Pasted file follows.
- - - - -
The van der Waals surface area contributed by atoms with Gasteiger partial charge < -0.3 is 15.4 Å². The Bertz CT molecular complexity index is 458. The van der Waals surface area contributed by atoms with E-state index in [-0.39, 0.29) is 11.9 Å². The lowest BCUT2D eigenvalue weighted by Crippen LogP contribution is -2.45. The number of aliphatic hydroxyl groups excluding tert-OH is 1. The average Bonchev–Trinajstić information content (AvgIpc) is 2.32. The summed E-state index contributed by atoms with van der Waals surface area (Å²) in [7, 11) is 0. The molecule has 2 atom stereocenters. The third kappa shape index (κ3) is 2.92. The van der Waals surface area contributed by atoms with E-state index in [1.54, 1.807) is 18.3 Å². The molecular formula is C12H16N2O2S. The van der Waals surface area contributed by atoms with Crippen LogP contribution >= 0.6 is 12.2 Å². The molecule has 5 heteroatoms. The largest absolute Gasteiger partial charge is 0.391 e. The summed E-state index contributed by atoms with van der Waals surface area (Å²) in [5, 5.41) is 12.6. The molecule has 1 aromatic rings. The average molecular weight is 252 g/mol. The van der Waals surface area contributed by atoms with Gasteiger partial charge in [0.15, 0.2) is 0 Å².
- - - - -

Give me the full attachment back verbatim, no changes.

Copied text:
The van der Waals surface area contributed by atoms with Gasteiger partial charge < -0.3 is 15.4 Å². The Bertz CT molecular complexity index is 458. The van der Waals surface area contributed by atoms with E-state index in [-0.39, 0.29) is 11.9 Å². The lowest BCUT2D eigenvalue weighted by Crippen LogP contribution is -2.45. The number of aliphatic hydroxyl groups excluding tert-OH is 1. The average Bonchev–Trinajstić information content (AvgIpc) is 2.32. The summed E-state index contributed by atoms with van der Waals surface area (Å²) in [7, 11) is 0. The molecule has 2 atom stereocenters. The third kappa shape index (κ3) is 2.92. The van der Waals surface area contributed by atoms with E-state index in [1.54, 1.807) is 18.3 Å². The molecular formula is C12H16N2O2S. The van der Waals surface area contributed by atoms with Crippen LogP contribution >= 0.6 is 12.2 Å². The molecule has 5 heteroatoms. The largest absolute Gasteiger partial charge is 0.391 e. The summed E-state index contributed by atoms with van der Waals surface area (Å²) in [5, 5.41) is 12.6. The molecule has 1 aromatic rings. The average molecular weight is 252 g/mol. The van der Waals surface area contributed by atoms with Gasteiger partial charge in [0.15, 0.2) is 0 Å².